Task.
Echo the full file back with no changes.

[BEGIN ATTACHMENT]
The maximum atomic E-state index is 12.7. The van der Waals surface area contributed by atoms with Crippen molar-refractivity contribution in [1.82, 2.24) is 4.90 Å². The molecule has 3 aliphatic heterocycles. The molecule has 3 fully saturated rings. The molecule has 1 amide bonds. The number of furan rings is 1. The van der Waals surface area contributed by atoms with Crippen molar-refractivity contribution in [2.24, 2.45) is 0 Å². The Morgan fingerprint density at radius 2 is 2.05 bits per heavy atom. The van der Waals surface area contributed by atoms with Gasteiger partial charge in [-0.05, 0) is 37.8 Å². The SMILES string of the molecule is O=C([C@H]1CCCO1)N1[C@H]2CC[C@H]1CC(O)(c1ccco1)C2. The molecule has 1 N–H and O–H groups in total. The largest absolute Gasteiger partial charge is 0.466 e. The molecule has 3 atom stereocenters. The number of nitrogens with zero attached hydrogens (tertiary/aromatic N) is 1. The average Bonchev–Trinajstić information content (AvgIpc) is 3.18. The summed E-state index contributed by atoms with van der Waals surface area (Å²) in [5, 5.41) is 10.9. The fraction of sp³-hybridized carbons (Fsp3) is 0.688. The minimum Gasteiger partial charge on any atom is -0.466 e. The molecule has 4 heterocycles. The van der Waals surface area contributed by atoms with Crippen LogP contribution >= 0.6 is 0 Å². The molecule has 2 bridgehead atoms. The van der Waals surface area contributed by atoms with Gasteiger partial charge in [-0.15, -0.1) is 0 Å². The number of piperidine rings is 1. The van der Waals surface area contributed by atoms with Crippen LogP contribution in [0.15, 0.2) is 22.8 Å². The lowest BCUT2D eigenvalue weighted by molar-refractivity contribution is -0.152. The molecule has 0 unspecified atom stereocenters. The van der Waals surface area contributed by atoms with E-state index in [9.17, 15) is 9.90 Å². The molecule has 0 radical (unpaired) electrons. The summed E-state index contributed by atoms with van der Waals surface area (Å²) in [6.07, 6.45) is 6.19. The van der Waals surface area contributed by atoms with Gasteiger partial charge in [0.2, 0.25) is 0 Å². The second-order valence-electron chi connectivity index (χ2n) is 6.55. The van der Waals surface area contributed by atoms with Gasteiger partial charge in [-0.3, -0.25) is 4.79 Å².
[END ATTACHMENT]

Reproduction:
The maximum atomic E-state index is 12.7. The van der Waals surface area contributed by atoms with Crippen molar-refractivity contribution in [1.82, 2.24) is 4.90 Å². The molecule has 3 aliphatic heterocycles. The molecule has 3 fully saturated rings. The molecule has 1 amide bonds. The number of furan rings is 1. The van der Waals surface area contributed by atoms with Crippen molar-refractivity contribution in [2.24, 2.45) is 0 Å². The Morgan fingerprint density at radius 2 is 2.05 bits per heavy atom. The van der Waals surface area contributed by atoms with Gasteiger partial charge in [-0.05, 0) is 37.8 Å². The SMILES string of the molecule is O=C([C@H]1CCCO1)N1[C@H]2CC[C@H]1CC(O)(c1ccco1)C2. The molecule has 1 N–H and O–H groups in total. The largest absolute Gasteiger partial charge is 0.466 e. The molecule has 3 atom stereocenters. The number of nitrogens with zero attached hydrogens (tertiary/aromatic N) is 1. The average Bonchev–Trinajstić information content (AvgIpc) is 3.18. The summed E-state index contributed by atoms with van der Waals surface area (Å²) in [5, 5.41) is 10.9. The fraction of sp³-hybridized carbons (Fsp3) is 0.688. The minimum Gasteiger partial charge on any atom is -0.466 e. The molecule has 4 heterocycles. The van der Waals surface area contributed by atoms with Crippen LogP contribution >= 0.6 is 0 Å². The molecule has 2 bridgehead atoms. The van der Waals surface area contributed by atoms with Gasteiger partial charge in [-0.15, -0.1) is 0 Å². The number of piperidine rings is 1. The van der Waals surface area contributed by atoms with Crippen LogP contribution in [0.15, 0.2) is 22.8 Å². The lowest BCUT2D eigenvalue weighted by molar-refractivity contribution is -0.152. The molecule has 0 unspecified atom stereocenters. The van der Waals surface area contributed by atoms with E-state index in [9.17, 15) is 9.90 Å². The molecule has 0 radical (unpaired) electrons. The summed E-state index contributed by atoms with van der Waals surface area (Å²) in [6.07, 6.45) is 6.19. The van der Waals surface area contributed by atoms with Gasteiger partial charge in [0.2, 0.25) is 0 Å². The second-order valence-electron chi connectivity index (χ2n) is 6.55. The van der Waals surface area contributed by atoms with Gasteiger partial charge in [-0.3, -0.25) is 4.79 Å².